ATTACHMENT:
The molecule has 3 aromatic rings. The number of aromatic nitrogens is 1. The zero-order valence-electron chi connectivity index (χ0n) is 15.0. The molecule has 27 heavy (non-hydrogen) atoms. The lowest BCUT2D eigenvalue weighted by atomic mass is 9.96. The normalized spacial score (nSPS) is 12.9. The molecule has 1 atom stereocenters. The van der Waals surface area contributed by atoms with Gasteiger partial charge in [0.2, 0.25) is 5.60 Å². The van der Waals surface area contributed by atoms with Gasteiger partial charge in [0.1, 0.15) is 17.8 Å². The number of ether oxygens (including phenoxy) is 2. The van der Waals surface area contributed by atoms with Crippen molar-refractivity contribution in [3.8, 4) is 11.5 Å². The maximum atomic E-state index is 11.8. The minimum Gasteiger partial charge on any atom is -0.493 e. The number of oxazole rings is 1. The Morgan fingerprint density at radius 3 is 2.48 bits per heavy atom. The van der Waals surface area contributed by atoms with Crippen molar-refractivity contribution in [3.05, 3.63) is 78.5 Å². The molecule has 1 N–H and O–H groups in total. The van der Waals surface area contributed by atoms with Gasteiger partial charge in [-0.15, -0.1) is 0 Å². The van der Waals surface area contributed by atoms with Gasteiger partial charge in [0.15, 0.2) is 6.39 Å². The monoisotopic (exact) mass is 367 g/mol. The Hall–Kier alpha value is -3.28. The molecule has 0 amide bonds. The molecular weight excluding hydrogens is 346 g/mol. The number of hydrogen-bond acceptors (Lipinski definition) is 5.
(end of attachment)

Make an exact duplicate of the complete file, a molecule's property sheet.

The molecule has 3 aromatic rings. The number of aromatic nitrogens is 1. The zero-order valence-electron chi connectivity index (χ0n) is 15.0. The molecule has 27 heavy (non-hydrogen) atoms. The lowest BCUT2D eigenvalue weighted by atomic mass is 9.96. The normalized spacial score (nSPS) is 12.9. The molecule has 1 atom stereocenters. The van der Waals surface area contributed by atoms with Gasteiger partial charge in [0.2, 0.25) is 5.60 Å². The van der Waals surface area contributed by atoms with Gasteiger partial charge in [0.1, 0.15) is 17.8 Å². The number of ether oxygens (including phenoxy) is 2. The van der Waals surface area contributed by atoms with Crippen molar-refractivity contribution in [3.8, 4) is 11.5 Å². The maximum atomic E-state index is 11.8. The minimum Gasteiger partial charge on any atom is -0.493 e. The number of oxazole rings is 1. The Morgan fingerprint density at radius 3 is 2.48 bits per heavy atom. The van der Waals surface area contributed by atoms with Crippen molar-refractivity contribution in [3.05, 3.63) is 78.5 Å². The molecule has 1 N–H and O–H groups in total. The van der Waals surface area contributed by atoms with Gasteiger partial charge in [-0.15, -0.1) is 0 Å². The van der Waals surface area contributed by atoms with Gasteiger partial charge in [0.15, 0.2) is 6.39 Å². The monoisotopic (exact) mass is 367 g/mol. The Hall–Kier alpha value is -3.28. The molecule has 0 amide bonds. The molecular weight excluding hydrogens is 346 g/mol. The number of hydrogen-bond acceptors (Lipinski definition) is 5.